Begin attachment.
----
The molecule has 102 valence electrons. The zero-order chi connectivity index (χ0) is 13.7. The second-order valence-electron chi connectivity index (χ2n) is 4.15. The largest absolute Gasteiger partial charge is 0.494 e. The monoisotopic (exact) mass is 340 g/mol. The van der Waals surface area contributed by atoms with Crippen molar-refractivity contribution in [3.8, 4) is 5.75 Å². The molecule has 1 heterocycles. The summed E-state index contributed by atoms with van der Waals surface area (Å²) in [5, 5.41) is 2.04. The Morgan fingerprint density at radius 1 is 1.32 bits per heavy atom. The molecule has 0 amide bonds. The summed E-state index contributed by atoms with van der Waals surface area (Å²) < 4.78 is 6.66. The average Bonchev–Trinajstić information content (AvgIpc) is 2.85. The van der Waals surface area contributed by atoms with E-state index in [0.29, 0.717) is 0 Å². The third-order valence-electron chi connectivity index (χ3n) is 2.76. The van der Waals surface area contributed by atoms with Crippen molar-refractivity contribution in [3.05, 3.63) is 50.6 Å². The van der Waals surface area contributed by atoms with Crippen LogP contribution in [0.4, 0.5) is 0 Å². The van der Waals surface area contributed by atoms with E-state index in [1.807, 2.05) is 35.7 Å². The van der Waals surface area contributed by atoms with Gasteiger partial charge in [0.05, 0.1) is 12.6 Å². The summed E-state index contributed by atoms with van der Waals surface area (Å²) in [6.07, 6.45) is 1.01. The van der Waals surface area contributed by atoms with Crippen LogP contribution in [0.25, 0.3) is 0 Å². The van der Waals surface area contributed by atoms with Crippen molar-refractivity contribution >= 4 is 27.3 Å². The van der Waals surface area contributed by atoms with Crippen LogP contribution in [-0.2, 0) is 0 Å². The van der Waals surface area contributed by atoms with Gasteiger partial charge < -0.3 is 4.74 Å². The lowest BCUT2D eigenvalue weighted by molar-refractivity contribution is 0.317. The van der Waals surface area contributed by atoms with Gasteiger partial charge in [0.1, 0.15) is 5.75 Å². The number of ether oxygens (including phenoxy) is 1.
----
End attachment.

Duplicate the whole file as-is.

The molecule has 102 valence electrons. The zero-order chi connectivity index (χ0) is 13.7. The second-order valence-electron chi connectivity index (χ2n) is 4.15. The largest absolute Gasteiger partial charge is 0.494 e. The monoisotopic (exact) mass is 340 g/mol. The van der Waals surface area contributed by atoms with Crippen molar-refractivity contribution in [3.8, 4) is 5.75 Å². The molecule has 1 heterocycles. The summed E-state index contributed by atoms with van der Waals surface area (Å²) in [5, 5.41) is 2.04. The Morgan fingerprint density at radius 1 is 1.32 bits per heavy atom. The molecule has 0 amide bonds. The summed E-state index contributed by atoms with van der Waals surface area (Å²) < 4.78 is 6.66. The average Bonchev–Trinajstić information content (AvgIpc) is 2.85. The van der Waals surface area contributed by atoms with E-state index in [0.29, 0.717) is 0 Å². The third-order valence-electron chi connectivity index (χ3n) is 2.76. The van der Waals surface area contributed by atoms with Crippen molar-refractivity contribution in [3.05, 3.63) is 50.6 Å². The van der Waals surface area contributed by atoms with Crippen LogP contribution in [0.4, 0.5) is 0 Å². The van der Waals surface area contributed by atoms with E-state index in [1.807, 2.05) is 35.7 Å². The van der Waals surface area contributed by atoms with Gasteiger partial charge in [0.05, 0.1) is 12.6 Å². The summed E-state index contributed by atoms with van der Waals surface area (Å²) in [6.07, 6.45) is 1.01. The van der Waals surface area contributed by atoms with Crippen LogP contribution in [0.25, 0.3) is 0 Å². The van der Waals surface area contributed by atoms with Crippen molar-refractivity contribution >= 4 is 27.3 Å². The van der Waals surface area contributed by atoms with Crippen LogP contribution in [-0.2, 0) is 0 Å². The van der Waals surface area contributed by atoms with Gasteiger partial charge < -0.3 is 4.74 Å². The lowest BCUT2D eigenvalue weighted by molar-refractivity contribution is 0.317. The van der Waals surface area contributed by atoms with Gasteiger partial charge in [0.1, 0.15) is 5.75 Å². The number of ether oxygens (including phenoxy) is 1.